Mikroe Buggy: Assembly and first impressions

Back to my workbench. Today it’s time to assemble the MikroElektronika Buggy. 

There are several Buggy kits. depending on the chosen “brain”. Mine is MIKROE-1828, which consists in the buggy itself, plus one clicker 2 for PIC32MX and one BLE P click board.

Inside the box you will find the main chassis for the buggy, three raiser cards for the Click boards, the side panel and top bar, two holders for the battery, the battery and, in my case, one BLE P click and one Clicker 2 for PIC32MX. Of course, other mikromedia compatible boards can be used, such is the case of mikromedia for XMEGA (sold separately).

The mini-sumo competition rules state that rovers should have a width and length under 10 cm. This rover, without the wheels, it has a size of 14 cm x 11 cm. No sumo competitions with this rover. What a pity.

The Buggy is one of the rovers in which the main PCB serves also as chassis. On the top side we find the mikromedia compatible header which allows us to add the desired “brain”, the motor control circuits consisting of two DRV8833RTY H-bridges and the associated components. Note that each motor is placed in series with a 400 ohm resistor as current limiter. We also find the battery charging circuits and the electronics for lighting the LEDs.

Under the chassis we find four identical Pololu Micro Metal Gearmotors. The manual doesn’t specify the gear ratio. All motors are mounted directly on the PCB. Holes in the PCB allow for fixing screws to be installed. The wheels are 42 x 19 mm in size, also from Pololu. Between the motors there is space for the battery.

This rover requires some assembly. First, the battery has to be installed. My approach is to solder first the tab opposite of the battery connector, as the battery is easier to insert from this side. Then, insert the battery and solder the other holding tab. The battery will be connected later, after all the raiser cards for the Click boards are soldered in position. If you ever need to remove the battery, the holder tabs are easily removed by absorbing all the solder with some solder wick.

Next comes the really difficult part: soldering of the mikroBUS raiser cards. Especially the back raiser card proved to be a real pain in the well-you-know. It’s located very close to the motor holder, and there is not enough space to work comfortably. As such, expect some solder bridges 🙁 If this happens, use some solder wick to remove the bridges.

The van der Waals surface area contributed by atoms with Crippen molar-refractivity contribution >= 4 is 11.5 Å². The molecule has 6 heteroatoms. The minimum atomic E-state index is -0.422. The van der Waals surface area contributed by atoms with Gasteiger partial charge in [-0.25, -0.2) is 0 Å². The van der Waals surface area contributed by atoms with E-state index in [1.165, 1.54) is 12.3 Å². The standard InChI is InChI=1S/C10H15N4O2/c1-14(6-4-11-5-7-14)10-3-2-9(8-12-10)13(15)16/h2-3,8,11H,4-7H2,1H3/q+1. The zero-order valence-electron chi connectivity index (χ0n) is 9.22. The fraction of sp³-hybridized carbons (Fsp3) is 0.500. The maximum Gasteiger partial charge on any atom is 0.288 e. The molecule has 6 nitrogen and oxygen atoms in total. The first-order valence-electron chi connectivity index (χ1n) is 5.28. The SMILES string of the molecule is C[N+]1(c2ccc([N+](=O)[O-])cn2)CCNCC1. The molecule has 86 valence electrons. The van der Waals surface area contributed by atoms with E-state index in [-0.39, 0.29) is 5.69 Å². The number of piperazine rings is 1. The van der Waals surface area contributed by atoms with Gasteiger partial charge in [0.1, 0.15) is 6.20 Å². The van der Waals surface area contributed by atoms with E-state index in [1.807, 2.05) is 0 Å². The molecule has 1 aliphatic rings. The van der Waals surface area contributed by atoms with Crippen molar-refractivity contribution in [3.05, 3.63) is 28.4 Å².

The two front raiser cards are easier to install as there is more space around them. After finishing this step the buggy is ready to be “beautified” by installing the side panels and the top bar.

This buggy requires some soldering skills, especially when installing the mikroBUS raiser cards. Have some desoldering braid (aka solder wick) at your disposal. Having a soldering station with a narrow tip helps a lot.

Three mikroBUS sockets on the rover, plus another two from the Clicker 2 card. Over 140 click boards at this time. Many, many combinations possible. I can see the MikroElektronika Buggy easily as the bare bone for a lot of final year projects.

There is no mikroBUS socket underneath the robot, although I wish for one. No line follower out of the box — but I’ll show you soon how to make a line follower robot using the Buggy platform.

The rover has a ground clearance of 15mm — the rover won’t stop on the first bump on the road.

Whoa. This thing is FAST!!!

Air quality,2,Arduino code library,2,Arduino projects,23,Buggy,1,Casual stuff,1,ESP8266,2,MikroElektronika,3,PIC projects,7,Review,26,Robots,1,Tutorial,20,
Electronza: Mikroe Buggy: Assembly and first impressions
Mikroe Buggy: Assembly and first impressions
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